Concerned about 'excessive' compensation?
Everything you read today indicates an overwhelming opinion consensus that veterinarians are paid abysmally as compared to other professions and even occupations.
Be aware - our friends in Washington may have different ideas. In recent months, the IRS has targeted practices during audit, with the specific allegation that too much money is being paid to veterinarians who are also shareholders in their personal service corporations (PSC).
A recent tax court case further highlights the impending danger for any veterinary practice that operates in a Subchapter C corporation format. The U.S. Tax Court decision in Pediatric Surgical Associates, P.C. vs. The Commissioner, found in favor of the IRS. The court upheld the IRS' denial of deduction for certain compensation paid to shareholder-employees. A key point in this case was that the deduction was denied, not because the compensation was unreasonable, but because it was deemed not to be "in fact payment purely for services."
A little history
First, you will need some background to understand why this is becoming a more important issue for veterinary practices operating in the corporate format.
Issues of excess compensation have been raised many times in the past. The reason the IRS questions it in a Subchapter C corporation is that the corporation itself is subject to taxation on any taxable income at the end of the tax year. Now that veterinary corporations are deemed to be personal service corporations, in accord with Revenue Ruling 91-60, they are taxed at a higher tax rate than other corporations at a flat 35 percent on every dollar of profit.
The IRS contends that many closely held businesses operating in a Subchapter C format try to limit taxable income through additional compensation paid out to shareholder owners. Since wages and associated payroll taxes are fully deductible to the corporation, taxed profits can be substantially reduced or even extinguished by timed bonuses at year-end.
The government's stance has been that not all of amounts paid out in wages and salaries represent fair payment for time expended in the business by the shareholders in question. If the IRS can show that a portion of amounts paid out as wages and salaries was in fact a disguised form of dividend, it will force the practice to reclassify them, thus eliminating the deduction, resulting in taxable income, penalties, interest and other costs of defense.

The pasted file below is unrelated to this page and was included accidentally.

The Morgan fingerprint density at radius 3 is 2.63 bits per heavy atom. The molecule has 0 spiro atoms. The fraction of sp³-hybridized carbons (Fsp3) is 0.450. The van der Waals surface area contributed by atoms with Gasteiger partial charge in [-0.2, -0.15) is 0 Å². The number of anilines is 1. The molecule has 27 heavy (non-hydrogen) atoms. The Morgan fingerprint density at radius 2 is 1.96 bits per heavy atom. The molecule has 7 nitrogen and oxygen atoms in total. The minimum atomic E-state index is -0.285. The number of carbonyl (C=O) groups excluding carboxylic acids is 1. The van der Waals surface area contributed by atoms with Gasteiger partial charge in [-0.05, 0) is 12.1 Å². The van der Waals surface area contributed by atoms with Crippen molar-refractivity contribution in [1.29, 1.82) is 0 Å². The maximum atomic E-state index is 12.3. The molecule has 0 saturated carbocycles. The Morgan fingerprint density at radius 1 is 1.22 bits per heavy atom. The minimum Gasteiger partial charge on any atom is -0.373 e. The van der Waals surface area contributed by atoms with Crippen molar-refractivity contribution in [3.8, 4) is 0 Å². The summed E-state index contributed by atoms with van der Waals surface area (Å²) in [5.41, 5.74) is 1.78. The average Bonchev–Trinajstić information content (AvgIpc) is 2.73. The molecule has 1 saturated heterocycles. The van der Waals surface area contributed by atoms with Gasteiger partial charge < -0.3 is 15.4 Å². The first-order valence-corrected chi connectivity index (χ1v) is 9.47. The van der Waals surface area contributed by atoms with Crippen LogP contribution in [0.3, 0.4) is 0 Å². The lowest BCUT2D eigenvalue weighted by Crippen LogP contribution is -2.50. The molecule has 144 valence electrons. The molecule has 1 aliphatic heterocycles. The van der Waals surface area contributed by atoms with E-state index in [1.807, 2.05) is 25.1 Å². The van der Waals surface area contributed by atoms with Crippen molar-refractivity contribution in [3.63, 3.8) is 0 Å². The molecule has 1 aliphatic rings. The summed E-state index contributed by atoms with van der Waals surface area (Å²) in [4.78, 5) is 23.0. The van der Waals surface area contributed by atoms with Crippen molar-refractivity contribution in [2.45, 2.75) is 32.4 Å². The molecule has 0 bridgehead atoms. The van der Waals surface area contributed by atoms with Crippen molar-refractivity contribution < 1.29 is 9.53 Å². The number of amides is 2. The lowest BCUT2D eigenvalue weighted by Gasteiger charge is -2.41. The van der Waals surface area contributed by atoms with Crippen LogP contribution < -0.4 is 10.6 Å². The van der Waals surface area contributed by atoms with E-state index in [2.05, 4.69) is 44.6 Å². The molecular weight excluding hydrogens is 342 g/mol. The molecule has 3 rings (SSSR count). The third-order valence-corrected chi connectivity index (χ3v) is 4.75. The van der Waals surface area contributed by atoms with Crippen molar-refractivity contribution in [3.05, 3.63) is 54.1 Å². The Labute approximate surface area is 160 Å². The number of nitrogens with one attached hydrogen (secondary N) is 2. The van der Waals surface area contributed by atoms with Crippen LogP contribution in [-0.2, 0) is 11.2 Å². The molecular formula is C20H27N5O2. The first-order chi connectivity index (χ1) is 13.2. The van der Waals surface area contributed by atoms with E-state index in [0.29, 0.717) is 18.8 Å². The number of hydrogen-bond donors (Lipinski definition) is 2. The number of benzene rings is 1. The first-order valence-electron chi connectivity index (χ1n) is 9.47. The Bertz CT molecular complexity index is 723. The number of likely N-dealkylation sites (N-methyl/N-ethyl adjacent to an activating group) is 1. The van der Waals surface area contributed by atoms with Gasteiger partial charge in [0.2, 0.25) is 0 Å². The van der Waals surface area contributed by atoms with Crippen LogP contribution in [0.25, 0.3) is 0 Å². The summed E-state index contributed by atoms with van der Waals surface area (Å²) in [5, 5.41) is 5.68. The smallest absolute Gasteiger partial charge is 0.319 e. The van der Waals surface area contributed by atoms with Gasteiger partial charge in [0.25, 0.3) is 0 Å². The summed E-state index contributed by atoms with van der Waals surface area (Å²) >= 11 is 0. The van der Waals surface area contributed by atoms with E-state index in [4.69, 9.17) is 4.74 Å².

When Subchapter C corporations make dividend payments, which reflect a return on investment in a business, those dividends are subject to "double taxation." The dividend is not deductible by the corporation, but since it has been paid out of current profits, it results in taxable income.
At the same time, the dividend when received by the shareholder is taxable at ordinary income tax rates. Assuming that a personal service corporation shareholder would be subject to the maximum federal tax rates, a combined income tax effect on the dividend could be 35 percent plus 40 percent plus any state effect. In essence, a dividend made from your PSC could result in taxes on that dividend as much as 75 percent or more of the dividend paid.
In recent years, our firm has become increasingly aware of the attention that has been given by the IRS to this specific area. Agents are specially trained to understand, spot and target reasonable shareholder compensation in closely held corporations. In Subchapter C corporations, the major issue the IRS investigates is whether shareholder-employees are reasonably compensated for the personal services they provide in the businesses to which they have ownership rights.
The IRS is interested in determining for higher paid individuals whether salaries are in excess of those ordinarily paid for similar services. In such situations, the excess payments might correspond or bear a close relationship to the shareholdings of the officers involved. The IRS will then allege that salaries are not paid wholly for services rendered; that a portion represents a distribution of earnings on stock, return for equity ownership.
The court case says
The Internal Revenue Code Section 162 provides that for compensation to be deductible, it must be both reasonable and purely for services actually rendered. Most prior challenges by the IRS have been based on the fact that the amount of compensation paid is unreasonable. This has been our experience in clients recently undergoing audit.
This case is different. It focused on whether compensation was "purely for services rendered." In this pediatric surgical practice, the service argued that the net profits of the professional practice that are attributable to non-shareholder efforts cannot be paid to shareholders as compensation because such amounts are not purely for services rendered by the shareholders. Any net profits that were not produced by the shareholder pediatricians personally were deemed to not be attributable to their services and were disallowed as compensation to them.
This result should be of great concern to veterinarians. In veterinary practices, a substantial portion of income comes from ancillary services, the efforts of associate veterinarians, product sales and all of the other activities that the practice provides.